We have previously reported a CXCL8/Interleukin-8 analogue, CXCL8(3–72)K11R/G31P (or briefly G31P), which contains Arg and Pro substitutions for Lys11 and Gly31 respectively of human CXCL8(3–72). G31P is a selective CXCR1 and CXCR2 antagonist, which has shown high efficacy in the treatment of multiple inflammatory diseases [2123]. Moreover, we also explored the potential effects of G31P during tumorigenesis. G31P treatment inhibits human prostate cancer growth and metastasis in a mouse model by decreasing tumor cell proliferation and angiogenesis [24]. More recently, our further study also proved effectiveness of G31P in promoting apoptosis of hepatocellular carcinoma cells [25]. On the basis of above information, we hypothesized that inhibition of CXCR1 and CXCR2 by G31P might attenuate tumorigenesis of lung cancer. We evaluated the potency of G31P as a therapeutic approach in non-small cell lung cancer, investigating its impact on tumor cell proliferation, metastasis, and angiogenesis. We also elucidate the molecular mechanism by which CXCR1/2 antagonism with G31P inhibits downstream signaling during tumor proliferation and metastasis. Our results suggest that use of G31P with or without other chemotherapeutic drugs would improve therapeutic benefits in the treatment of lung cancer.


CXCR1/2 expression in human lung cancer cell lines and tissues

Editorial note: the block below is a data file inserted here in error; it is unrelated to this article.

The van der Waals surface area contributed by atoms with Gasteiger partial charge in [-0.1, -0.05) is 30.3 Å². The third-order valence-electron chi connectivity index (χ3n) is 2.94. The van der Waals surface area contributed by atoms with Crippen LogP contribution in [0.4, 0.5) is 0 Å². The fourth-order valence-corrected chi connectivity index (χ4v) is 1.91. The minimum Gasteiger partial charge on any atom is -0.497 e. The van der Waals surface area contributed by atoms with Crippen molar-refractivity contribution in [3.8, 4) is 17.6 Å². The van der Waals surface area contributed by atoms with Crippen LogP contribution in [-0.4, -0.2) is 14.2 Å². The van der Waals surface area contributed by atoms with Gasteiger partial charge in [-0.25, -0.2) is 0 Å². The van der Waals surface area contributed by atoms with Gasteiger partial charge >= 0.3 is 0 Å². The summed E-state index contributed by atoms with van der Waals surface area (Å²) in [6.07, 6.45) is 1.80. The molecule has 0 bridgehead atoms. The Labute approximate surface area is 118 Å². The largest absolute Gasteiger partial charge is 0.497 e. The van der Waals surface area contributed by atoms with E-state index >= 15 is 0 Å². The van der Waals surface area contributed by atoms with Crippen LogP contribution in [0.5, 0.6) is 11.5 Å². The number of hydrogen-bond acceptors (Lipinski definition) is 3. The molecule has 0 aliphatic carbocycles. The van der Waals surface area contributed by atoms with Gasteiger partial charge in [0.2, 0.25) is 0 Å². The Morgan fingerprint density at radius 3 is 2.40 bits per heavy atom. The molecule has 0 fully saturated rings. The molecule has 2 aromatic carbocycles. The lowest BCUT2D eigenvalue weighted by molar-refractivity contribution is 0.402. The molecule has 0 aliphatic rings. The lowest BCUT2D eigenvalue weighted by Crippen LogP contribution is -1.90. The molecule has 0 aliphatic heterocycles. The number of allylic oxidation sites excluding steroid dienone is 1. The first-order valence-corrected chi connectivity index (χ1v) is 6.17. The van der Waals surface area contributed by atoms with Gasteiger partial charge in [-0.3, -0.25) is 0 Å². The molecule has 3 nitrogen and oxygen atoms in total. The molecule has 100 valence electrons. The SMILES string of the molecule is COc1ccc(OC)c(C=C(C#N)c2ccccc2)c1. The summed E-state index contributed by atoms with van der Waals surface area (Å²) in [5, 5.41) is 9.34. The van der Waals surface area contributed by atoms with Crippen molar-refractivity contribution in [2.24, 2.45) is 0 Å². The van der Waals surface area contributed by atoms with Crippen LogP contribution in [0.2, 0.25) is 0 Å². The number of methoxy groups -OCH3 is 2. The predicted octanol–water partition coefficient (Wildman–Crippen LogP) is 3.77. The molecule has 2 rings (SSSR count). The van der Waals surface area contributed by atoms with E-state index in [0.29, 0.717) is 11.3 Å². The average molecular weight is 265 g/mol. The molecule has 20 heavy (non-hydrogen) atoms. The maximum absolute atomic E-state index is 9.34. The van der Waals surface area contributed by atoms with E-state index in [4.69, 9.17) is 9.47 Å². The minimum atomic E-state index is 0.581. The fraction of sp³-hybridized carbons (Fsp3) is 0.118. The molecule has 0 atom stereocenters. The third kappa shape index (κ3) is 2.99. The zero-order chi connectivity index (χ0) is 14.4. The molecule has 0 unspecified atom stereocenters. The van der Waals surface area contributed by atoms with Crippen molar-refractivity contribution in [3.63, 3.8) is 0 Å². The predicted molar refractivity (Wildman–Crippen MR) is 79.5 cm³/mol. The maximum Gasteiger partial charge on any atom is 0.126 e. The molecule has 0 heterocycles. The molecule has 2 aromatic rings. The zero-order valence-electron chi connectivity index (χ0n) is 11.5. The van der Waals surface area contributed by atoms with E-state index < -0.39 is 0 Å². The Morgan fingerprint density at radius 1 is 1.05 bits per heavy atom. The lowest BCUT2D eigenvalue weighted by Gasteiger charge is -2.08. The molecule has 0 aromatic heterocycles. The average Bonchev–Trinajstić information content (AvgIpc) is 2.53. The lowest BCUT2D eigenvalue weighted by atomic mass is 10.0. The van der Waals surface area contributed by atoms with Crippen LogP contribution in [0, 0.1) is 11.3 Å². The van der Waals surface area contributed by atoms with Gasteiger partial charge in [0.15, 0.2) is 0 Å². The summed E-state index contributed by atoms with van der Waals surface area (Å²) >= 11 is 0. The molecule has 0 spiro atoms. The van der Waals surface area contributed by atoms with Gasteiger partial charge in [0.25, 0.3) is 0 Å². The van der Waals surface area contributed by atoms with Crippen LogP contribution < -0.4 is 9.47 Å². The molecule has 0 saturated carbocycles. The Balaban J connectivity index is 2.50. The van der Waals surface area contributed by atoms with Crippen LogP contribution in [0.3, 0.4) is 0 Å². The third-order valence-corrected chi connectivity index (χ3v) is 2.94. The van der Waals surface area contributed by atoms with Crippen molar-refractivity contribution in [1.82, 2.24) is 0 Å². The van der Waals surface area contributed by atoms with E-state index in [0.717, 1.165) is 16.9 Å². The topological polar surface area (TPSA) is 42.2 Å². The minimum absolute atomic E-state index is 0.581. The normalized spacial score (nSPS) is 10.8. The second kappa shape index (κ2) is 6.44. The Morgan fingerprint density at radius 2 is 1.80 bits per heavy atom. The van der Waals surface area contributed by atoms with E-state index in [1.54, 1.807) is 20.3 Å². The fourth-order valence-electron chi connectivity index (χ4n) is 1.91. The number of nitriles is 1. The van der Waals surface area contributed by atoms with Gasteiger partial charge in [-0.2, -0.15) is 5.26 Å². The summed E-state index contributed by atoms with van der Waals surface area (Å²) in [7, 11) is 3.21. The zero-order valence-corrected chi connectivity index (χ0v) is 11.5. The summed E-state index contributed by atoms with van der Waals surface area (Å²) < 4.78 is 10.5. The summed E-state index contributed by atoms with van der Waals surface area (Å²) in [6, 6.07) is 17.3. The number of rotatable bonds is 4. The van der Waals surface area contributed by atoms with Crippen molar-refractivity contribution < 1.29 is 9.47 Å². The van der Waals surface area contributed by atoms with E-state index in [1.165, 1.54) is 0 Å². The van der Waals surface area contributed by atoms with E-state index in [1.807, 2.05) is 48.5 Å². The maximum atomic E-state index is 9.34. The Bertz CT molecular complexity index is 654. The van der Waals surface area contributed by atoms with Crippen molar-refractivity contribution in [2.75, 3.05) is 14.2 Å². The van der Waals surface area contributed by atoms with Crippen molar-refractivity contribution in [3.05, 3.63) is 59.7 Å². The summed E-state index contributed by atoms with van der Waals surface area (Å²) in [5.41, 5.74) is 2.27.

As non-small cell lung cancer (NSCLC) forms the majority of lung cancer, we focus our efforts on NSCLC in this study. We examined mRNA levels of CXCR1 and CXCR2 in a panel of non-small cell lung cancer cell lines including A549, H460, H358, H1299, and H322. All cancer cells express both CXCR1 and CXCR2, which is consistent with previous data reported by Zhu et al. [18]. In comparison, H358 and H322 appear to contain lower amounts of CXCR1 and CXCR2 mRNA than A549, H460, and H1299, while A549 and H460 harbor highest quantities of mRNA for CXCR1 and CXCR2 respectively (Figure 1A). Additionally, we assessed secretion of CXCL1, CXCL6, and CXCL8, chemokines for CXCR1/2, in conditioned medium from NSCLC cells using enzyme-linked immunosorbent assay (ELISA). As expected, secretion of CXCL1, CXCL6, and CXCL8 is evident for H460, A549, and H358, with highest amounts from H460 and A549 cells (Figure 1B). We also compared mRNA levels of CXCR1 and CXCR2 in lung cancer and normal tissues from same patient (a group of 8). Both CXCR1 and CXCR2 predominately expressed in cancer tissues. As shown in Figure 1C, CXCR1 mRNA was present in normal tissues but at a lower level than in cancer tissues. CXCR2 mRNA was almost deficient in normal tissues but noticeably present in cancer tissues. We then inspected CXCR2 protein expression in cancer and non-cancerous tissues by immunoblotting and immunohistochemistry. CXCR2 predominately expressed in cancer tissue than normal tissue of human lungs (Figure 1D and 1E). Taken together, these findings provide further evidence that CXCR1/2 and their ligands are upregulated in lung cancer. Since H460 and A549 express the most CXCR1 or CXCR2, these two cell lines were chosen for following studies.